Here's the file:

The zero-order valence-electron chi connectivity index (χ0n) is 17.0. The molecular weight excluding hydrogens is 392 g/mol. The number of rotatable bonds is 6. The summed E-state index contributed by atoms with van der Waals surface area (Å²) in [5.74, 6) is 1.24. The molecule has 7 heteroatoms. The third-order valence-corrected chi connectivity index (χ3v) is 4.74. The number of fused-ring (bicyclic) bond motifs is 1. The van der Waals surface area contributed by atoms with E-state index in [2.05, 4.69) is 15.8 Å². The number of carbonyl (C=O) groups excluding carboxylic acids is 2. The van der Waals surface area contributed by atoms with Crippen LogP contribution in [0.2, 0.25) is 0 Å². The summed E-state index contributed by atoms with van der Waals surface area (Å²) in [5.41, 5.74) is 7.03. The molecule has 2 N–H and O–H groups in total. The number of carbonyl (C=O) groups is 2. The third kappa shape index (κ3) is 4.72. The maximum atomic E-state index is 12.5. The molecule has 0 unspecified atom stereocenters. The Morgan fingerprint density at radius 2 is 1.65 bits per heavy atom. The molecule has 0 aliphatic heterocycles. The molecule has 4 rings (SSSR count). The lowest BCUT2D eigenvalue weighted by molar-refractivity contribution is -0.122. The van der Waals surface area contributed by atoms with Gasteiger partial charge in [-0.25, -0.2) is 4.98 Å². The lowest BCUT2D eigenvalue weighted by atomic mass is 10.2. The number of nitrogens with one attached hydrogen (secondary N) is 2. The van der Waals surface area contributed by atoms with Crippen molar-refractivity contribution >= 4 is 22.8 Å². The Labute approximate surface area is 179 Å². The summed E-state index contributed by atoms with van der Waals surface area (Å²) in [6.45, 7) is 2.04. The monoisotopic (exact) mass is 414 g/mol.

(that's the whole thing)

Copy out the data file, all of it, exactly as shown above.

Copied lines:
The zero-order valence-electron chi connectivity index (χ0n) is 17.0. The molecular weight excluding hydrogens is 392 g/mol. The number of rotatable bonds is 6. The summed E-state index contributed by atoms with van der Waals surface area (Å²) in [5.74, 6) is 1.24. The molecule has 7 heteroatoms. The third-order valence-corrected chi connectivity index (χ3v) is 4.74. The number of fused-ring (bicyclic) bond motifs is 1. The van der Waals surface area contributed by atoms with E-state index in [2.05, 4.69) is 15.8 Å². The number of carbonyl (C=O) groups excluding carboxylic acids is 2. The van der Waals surface area contributed by atoms with Crippen LogP contribution in [0.2, 0.25) is 0 Å². The summed E-state index contributed by atoms with van der Waals surface area (Å²) in [5.41, 5.74) is 7.03. The molecule has 2 N–H and O–H groups in total. The number of carbonyl (C=O) groups is 2. The third kappa shape index (κ3) is 4.72. The maximum atomic E-state index is 12.5. The molecule has 0 unspecified atom stereocenters. The Morgan fingerprint density at radius 2 is 1.65 bits per heavy atom. The molecule has 0 aliphatic heterocycles. The molecule has 4 rings (SSSR count). The lowest BCUT2D eigenvalue weighted by molar-refractivity contribution is -0.122. The van der Waals surface area contributed by atoms with Gasteiger partial charge in [-0.25, -0.2) is 4.98 Å². The lowest BCUT2D eigenvalue weighted by atomic mass is 10.2. The number of nitrogens with one attached hydrogen (secondary N) is 2. The van der Waals surface area contributed by atoms with Crippen molar-refractivity contribution >= 4 is 22.8 Å². The Labute approximate surface area is 179 Å². The summed E-state index contributed by atoms with van der Waals surface area (Å²) in [6.45, 7) is 2.04. The monoisotopic (exact) mass is 414 g/mol.